Volume 93, Issue 5

Friday, June 11, 1999


Canadians inspired By Divine Right

I Love You Perfect, need not change for anyone

Hopkins goes bananas in latest movie

Sparklehorse shines through trauma

Kerouac biography unearths subterranean beat writer

A magical Midsummer Night brought to life at Stratford

Kerouac biography unearths subterranean beat writer

Subterranean Kerouac: The Hidden Life of Jack Kerouac
By Ellis Amburn St. Martin's Press
$37.99/387 pgs

Subterranean Kerouac is Ellis Amburn's biography of Jack Kerouac, the beat-novelist best known for authouring a rambling, rollicking tour-de-force called On the Road. Amburn became the authour's last editor in the mid-'60s, at a time when both Kerouac and his literary career were on their last legs.

Though their personal contact was limited strictly to their professional relationship, Amburn claims he gained an understanding of the hidden Kerouac which this biography attempts to unearth.

In the preface, Amburn states "I saw his life as a Greek tragedy in which a great and talented human being is destroyed by his fatal flaws." The writer goes on to offer a psychological character study which attempts to explain the inner workings of the subject's seemingly tormented psyche.

Amburn begins with the premise that Kerouac was a fundamentally unhappy man, then contends this unhappiness was the result of an unreconciled, dishonest sexuality, coupled with incorrigible alcoholism. It is not a revolutionary or grandly revelatory thesis – but it is convincing, thanks to the wealth of carefully researched evidence Amburn marshals in its support.

Kerouac's engagement in homosexual activity has never been a secret. However, Amburn pushes this point and reveals the author's homoerotic inclinations led him into many more affairs with men than he would probably have admitted.

Ironically, despite his occasional willingness to be sexually intimate with men, Kerouac was a notorious homophobe. In Amburn's portrait, Kerouac is a man repulsed by his own sexual proclivities and a hypocrite who could never reconcile his macho, chauvinistic persona with his natural sexual identity.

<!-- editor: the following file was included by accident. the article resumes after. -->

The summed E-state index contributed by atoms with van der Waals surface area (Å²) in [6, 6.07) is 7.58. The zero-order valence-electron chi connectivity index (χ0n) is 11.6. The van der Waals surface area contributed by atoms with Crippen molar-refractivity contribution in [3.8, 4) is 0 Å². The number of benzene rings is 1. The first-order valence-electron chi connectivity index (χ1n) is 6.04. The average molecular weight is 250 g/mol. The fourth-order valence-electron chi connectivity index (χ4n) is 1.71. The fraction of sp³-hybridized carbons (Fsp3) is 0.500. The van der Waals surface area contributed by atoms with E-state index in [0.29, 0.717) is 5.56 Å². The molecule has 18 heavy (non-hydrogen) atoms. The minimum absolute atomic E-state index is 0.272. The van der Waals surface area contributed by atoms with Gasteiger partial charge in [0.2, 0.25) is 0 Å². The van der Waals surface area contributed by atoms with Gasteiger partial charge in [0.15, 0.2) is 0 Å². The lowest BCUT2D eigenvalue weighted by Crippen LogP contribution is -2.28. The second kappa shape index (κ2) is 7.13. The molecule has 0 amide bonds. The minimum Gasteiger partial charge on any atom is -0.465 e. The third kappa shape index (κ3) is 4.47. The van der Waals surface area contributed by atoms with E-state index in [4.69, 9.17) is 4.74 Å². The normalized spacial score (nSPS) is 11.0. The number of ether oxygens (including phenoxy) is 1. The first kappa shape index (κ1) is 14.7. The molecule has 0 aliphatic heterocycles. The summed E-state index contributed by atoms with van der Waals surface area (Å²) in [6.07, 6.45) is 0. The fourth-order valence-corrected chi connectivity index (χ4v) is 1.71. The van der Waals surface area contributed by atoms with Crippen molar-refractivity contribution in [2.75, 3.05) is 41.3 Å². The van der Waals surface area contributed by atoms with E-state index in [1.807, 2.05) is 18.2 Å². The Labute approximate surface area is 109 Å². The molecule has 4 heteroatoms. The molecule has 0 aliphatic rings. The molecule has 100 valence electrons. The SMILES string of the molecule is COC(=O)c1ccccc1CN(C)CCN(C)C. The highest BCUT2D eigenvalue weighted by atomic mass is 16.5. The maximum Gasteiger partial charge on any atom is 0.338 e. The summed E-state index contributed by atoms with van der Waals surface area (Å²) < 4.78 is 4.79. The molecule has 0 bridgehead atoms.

Kerouac was also a notorious drunk, regularly imbibing a quart of brandy per day just so he could function. The man was all but doomed to suffer from alcoholism, Amburn points out, since both of his parents struggled hopelessly with the affliction their whole lives. With the tenderness and compassion of a friend, Amburn relates how alcohol addiction plagued and tormented Kerouac for all his days, until it finally destroyed him in 1969 at 47 years of age.

Amburn makes some exaggerated claims about Kerouac's effect on 20th century American culture – at times, he seems to suggest Kerouac was the father of everything from rock 'n roll to underground cinema. Nonetheless, Subterranean Kerouac succeeds. It is cogently argued and well researched.

It's greatest strength, though, lies in its compelling and often contradictory subject – a profound novelist who was also a football star; an intellectual who spent more time in jails and whorehouses than lecture halls; a man who lived anything but an ordinary life. Amburn's prose never dazzles but it does bring Kerouac's story to life and with a subject as compelling as the original "beat," this is all it had to do.

–Mike Murphy

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Copyright The Gazette 1999